First Crack Release Notes, March 2020

In last month’s release notes, I talked about First Crack’s rewrite: the things I set out to accomplish, the changes I made, and their performance costs. Although a simple fix later slashed First Crack’s runtime, I waited to post the code until I could talk about a few things here.

After a snarky commenter mocked my hands-on approach to concurrency in Sequential Exeuction, Multiprocessing, and Multithreading IO-Bound Tasks in Python, I decided to rewrite First Crack the “right” way. By submitting jobs to a processor pool with concurrent.futures in real-time rather than in batches with multiprocessing, this new approach should have outperformed my hacky one. It did not — in fact, it made First Crack 50% slower. Ouch. I stuck with it, though, because this was the “obvious right way”. I gave tuning a try next.

A few discouraging tries later, I had not done any better. Restructuring the code to take advantage of concurrency should not have caused this, which left one culprit. A key term in the concurrent.futures documentation supported my suspicion: “The concurrent.futures module provides a high-level interface for asynchronously executing callables.” Given that each layer of abstraction costs some performance — a general critique of Python as a whole, when compared to low-level C-based languages — I theorized that this library must exist somewhere above — and thus run slower than — Python’s multiprocessing library. A simple swap of concurrent.futures.Executor.submit(job) with multiprocessing.Pool.apply_async(job) proved this, when First Crack’s runtime plummeted from around 1.2 seconds to between 0.4 and 0.6.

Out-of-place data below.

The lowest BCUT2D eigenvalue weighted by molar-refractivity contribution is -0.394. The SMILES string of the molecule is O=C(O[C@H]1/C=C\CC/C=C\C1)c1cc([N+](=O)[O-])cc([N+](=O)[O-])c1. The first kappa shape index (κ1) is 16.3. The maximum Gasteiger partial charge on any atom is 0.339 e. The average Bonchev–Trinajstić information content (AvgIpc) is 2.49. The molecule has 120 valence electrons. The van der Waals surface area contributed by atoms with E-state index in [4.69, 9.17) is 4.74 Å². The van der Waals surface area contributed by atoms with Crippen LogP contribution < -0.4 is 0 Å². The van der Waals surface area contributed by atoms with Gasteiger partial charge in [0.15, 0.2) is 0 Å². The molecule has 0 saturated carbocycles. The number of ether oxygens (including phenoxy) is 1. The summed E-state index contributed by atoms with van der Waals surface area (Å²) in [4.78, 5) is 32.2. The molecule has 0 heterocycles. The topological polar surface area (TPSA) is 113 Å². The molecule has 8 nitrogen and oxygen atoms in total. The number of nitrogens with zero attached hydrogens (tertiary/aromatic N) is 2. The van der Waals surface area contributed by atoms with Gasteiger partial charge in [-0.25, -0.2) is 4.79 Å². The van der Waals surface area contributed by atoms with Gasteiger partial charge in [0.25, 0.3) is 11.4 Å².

I must emphasize this: a two to three hundred percent boost in performance required no meaningful changes; for the most part, I just replaced calls to concurrent.futures with calls to multiprocessing.

For those curious as to why I saw such a drastic difference, I suggest checking out CloudFlare’s excellent writeup on speeding up Linux disk encryption, or at the very least the section on digging into the source code. In short, whenever you have a wrapper on a wrapper — or a queue for a queue — performance suffers. Avoid those situations as much as possible.

This experience reinforced two important lessons:

Aside from proving someone wrong, I added a line to automatically open a web browser when previewing your website with make preview or make public. Python’s standard library module webbrowser made this easy, with open_new_tab(“http://localhost:8000”).

I also experimented with microformats this month. Although deceptively simple, I could not get the validator to pull out the proper metadata. Getting microformats right may require some structural changes that, although minor, I have little incentive or desire to take on right now.

Feature Roadmap #

Along with general maintenance and my constant pursuit of optimization, I still want to get these things done.

Release Markdown Parser #

I want to release my Markdown parser as its own project. I fixed a few bugs during the rewrite, but I still have some others to work out. At the least, I want to go public with greater coverage of the spec, and with the ability to handle multi-line strings and entire files at once. My main goal is to design a performant Markdown parser and then write an efficient implementation of it. Several people have already done some interesting work in this space. At present, it implements the subset of the spec I use on a regular basis, and handles files one line at a time.

Publish Implementation of Markdown Spec #

Along with the release of my Markdown parser, I will need to outline the peculiarities of my implementation. Parity with John Gruber’s spec would make sense, or something like GitHub Flavored Markdown which has much more detailed documentation, so I may go this route; if not, I will need to produce my own documentation. This would cover weird edge cases for the most part, but it would also give those who use my engine have some sort of explanation for why their article looks weird. In brief, my argument against going with a standard comes down to the fact that I have little use for most of those features and edge use cases. Once this becomes its own project, though, that others may use, this argument gets shakier. I will have to spend some time thinking about this before I move forward.

Improve Documentation #

A few of the ways I think I can improve the README in particular:

As always, I look forward to the work ahead.